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Abstract. Blinding is a popular and wellknown countermeasure to protect publickey cryptosystems against sidechannel attacks. The high level idea is to randomize an exponentiation in order to prevent multiple measurements of the same operation on different data, as such measurements might allow the adversary to learn the secret exponent. Several variants of blinding have been proposed in the literature, using additive or multiplicative secretsharing to blind either the base or the exponent. These countermeasures usually aim at preventing particular sidechannel attacks (mostly power analysis) and come without any formal security guarantee. In this work we investigate to which extend blinding can provide provable security against a general class of sidechannel attacks. Surprisingly, it turns out that in the context of publickey encryption some blinding techniques are more suited than others. In particular, we consider a multiplicatively blinded version of ElGamal publickey encryption where – we prove that the scheme, instantiated over bilinear groups of prime order p (where p−1 is not smooth) is leakage resilient in the genericgroup model. Here we consider the model of chosenciphertext security in the presence of continuous leakage, i.e., the scheme remains chosenciphertext secure even if with every decryption query the adversary can learn a bounded amount (roughly log(p)/2 bits) of arbitrary, adversarially chosen information about the computation. – we conjecture that the scheme, instantiated over arbitrary groups of prime order p (where p − 1 is not smooth) is leakage resilient. Previous to this work no encryption scheme secure against continuous leakage was known. Constructing a scheme that can be proven secure in the standard model remains an interesting open problem. 1
On (Destructive) Impacts of Mathematical Realizations over the Security of Leakage Resilient ElGamal Encryption
"... Abstract. Leakage resilient cryptography aims to address the issue of inadvertent and unexpected information leakages from physical cryptographic implementations. At Asiacrypt 2010, E.Kiltz et al. [1] presented a multiplicatively blinded version of ElGamal publickey encryption scheme, which is prov ..."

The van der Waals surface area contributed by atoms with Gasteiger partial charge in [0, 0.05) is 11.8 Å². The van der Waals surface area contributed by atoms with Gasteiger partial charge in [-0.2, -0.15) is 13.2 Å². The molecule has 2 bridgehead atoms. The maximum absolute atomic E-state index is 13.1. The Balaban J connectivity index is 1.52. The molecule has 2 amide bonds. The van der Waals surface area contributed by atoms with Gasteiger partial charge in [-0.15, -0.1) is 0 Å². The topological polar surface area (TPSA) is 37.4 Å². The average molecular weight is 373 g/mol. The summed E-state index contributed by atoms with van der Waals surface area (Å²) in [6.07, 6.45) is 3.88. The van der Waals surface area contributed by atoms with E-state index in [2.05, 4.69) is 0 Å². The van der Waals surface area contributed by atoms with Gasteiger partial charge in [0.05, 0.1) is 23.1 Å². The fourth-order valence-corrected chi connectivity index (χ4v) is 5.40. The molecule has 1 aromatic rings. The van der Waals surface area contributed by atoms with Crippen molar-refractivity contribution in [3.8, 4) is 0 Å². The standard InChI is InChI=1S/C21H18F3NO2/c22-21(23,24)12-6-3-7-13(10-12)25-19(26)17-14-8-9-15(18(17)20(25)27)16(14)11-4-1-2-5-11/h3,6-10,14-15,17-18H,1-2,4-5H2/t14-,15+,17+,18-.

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Abstract. Leakage resilient cryptography aims to address the issue of inadvertent and unexpected information leakages from physical cryptographic implementations. At Asiacrypt 2010, E.Kiltz et al. [1] presented a multiplicatively blinded version of ElGamal publickey encryption scheme, which is proved to be leakage resilient in the generic group model against roughly 0.50 *log(p) bits of arbitrary, adversarially chosen information leakage about the computation, when the scheme is instantiated over bilinear groups of prime order p (denoted BEG ∗). Nonetheless, for the same scheme instantiated over arbitrary groups of prime order p (denoted EG ∗), no leakage resilience bound is given, and was only conjectured to be leakage resilient. In this paper, we show that, when some of the leakage happens within the computation of pseudo random number generator (PRNG) used by EG ∗ , the leakage tolerance of EG ∗ is far worse than expected. We used three instances of internationally
On the Impacts of Mathematical Realization over Practical Security of Leakage Resilient Cryptographic Schemes
"... Abstract. In real world, in order to transform an abstract and generic cryptographic scheme into actual physical implementation, one usually undergoes two processes: mathematical realization at algorithmic level and physical realization at implementation level. In the former process, the abstract an ..."
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Abstract. In real world, in order to transform an abstract and generic cryptographic scheme into actual physical implementation, one usually undergoes two processes: mathematical realization at algorithmic level and physical realization at implementation level. In the former process, the abstract and generic cryptographic scheme is transformed into an exact and specific mathematical scheme, while in the latter process the output of mathematical realization is being transformed into a physical cryptographic module runs as a piece of software, or hardware, or combination of both. In blackbox model (i.e. leakagefree setting), a cryptographic scheme can be mathematically realized without affecting its theoretical security as long as the mathematical components meet the required cryptographic properties. However, up to now, no previous work formally show that whether one can mathematically realize a leakage resilient cryptographic scheme in existent ways without affecting its practical security.